Flannel: an enduring style with great variety

CODY COTTIER, Evergreen editor-in-chief

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When I bought my first flannel in the seventh grade, my classmates mockingly called me a lumberjack. I kept wearing the red and black plaid shirt. And then I bought more.

I loved the flannel look then, and I love it now. Maybe I do want to be a lumberjack. But there must be more to it, because around the time I discovered flannel, it began to crop up among my peers.

Two years after I first donned plaid, a handful of those same classmates and I started “Red Flannel Wednesdays” at our high school, and since then, the shirts have seemed always to be in style for my generation.

But at the same time they are almost an alternative to ever-changing style – an enduring trend with great variety but little change over time. As such, everyone from hipsters to rednecks has staked a claim to flannel.

I am among the simplest dressers I know. For about three-fourths of the year, I wear essentially the same outfit each day. My wardrobe is a running joke.

Enough flannel to clothe me for two weeks hangs in my closet. Each morning from fall until spring, I select one, match it with a pair of jeans and begin my day. I appreciate the summer sun as much as anyone, but when the weather slumps I can still take pleasure in returning to my clothing routine.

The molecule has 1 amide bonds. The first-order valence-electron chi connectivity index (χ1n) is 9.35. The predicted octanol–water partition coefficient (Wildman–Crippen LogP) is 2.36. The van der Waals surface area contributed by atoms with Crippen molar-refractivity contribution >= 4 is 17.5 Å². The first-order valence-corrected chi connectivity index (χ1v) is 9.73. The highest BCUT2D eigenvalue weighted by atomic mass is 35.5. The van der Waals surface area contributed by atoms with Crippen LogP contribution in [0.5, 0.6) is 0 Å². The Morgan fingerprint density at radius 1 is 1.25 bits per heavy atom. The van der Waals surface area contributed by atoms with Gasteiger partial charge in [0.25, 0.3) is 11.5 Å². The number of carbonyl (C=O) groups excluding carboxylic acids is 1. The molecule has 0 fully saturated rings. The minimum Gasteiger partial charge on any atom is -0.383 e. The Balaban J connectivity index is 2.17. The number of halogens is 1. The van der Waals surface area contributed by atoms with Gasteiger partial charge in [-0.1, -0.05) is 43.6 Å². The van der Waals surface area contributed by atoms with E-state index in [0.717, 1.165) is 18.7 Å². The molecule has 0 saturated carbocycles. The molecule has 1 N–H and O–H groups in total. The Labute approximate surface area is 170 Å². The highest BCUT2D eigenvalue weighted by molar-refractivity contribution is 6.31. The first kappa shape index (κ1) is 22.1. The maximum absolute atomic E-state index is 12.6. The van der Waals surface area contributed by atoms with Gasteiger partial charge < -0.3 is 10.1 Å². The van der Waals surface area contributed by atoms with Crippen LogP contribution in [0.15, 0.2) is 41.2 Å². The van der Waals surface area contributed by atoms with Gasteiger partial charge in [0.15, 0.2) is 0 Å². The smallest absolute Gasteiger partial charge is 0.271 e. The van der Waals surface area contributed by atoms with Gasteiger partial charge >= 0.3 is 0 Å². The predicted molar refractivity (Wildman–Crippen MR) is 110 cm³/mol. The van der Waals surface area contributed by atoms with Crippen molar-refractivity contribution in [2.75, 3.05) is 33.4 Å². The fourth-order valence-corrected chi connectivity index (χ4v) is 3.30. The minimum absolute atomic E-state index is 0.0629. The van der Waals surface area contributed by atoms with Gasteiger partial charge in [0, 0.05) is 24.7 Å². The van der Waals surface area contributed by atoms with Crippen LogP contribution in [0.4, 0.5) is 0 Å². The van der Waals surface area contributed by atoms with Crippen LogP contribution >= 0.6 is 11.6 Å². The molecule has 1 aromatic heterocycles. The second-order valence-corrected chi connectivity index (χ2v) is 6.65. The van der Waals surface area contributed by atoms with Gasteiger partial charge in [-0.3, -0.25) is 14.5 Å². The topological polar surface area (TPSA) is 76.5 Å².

I almost never encounter a situation where this attire is inappropriate. Part of the reason I wear flannel is its versatility. As a journalist, my day can change in an instant. Many times, I have had to schedule last-minute interviews, and my uniform saves me from being caught underdressed.

Flannel is certainly not business attire, but it has buttons and a collar, and that is good enough for me. On the other hand, it suits social and less formal occasions just as well. I wear it to class, work, parties and pretty much everything else I do. It’s a catch-all style.

The flannel shirt’s utility extends beyond its appearance. On all but the coldest winter days, a flannel with a good jacket is the perfect layering system. Then, once you get back inside, it’s the perfect heat regulator. I roll and unroll my sleeves throughout the day as I get too warm or cold, and going fully unbuttoned can change your overall temperature in seconds.

Even if the ultimate goal is to become a lumberjack, I still need a while to work on the beard. In the meantime, the advantages of flannel justify using it to build a wardrobe.

Note: I know plaid and flannel are not synonymous, but in my closet they mostly coincide.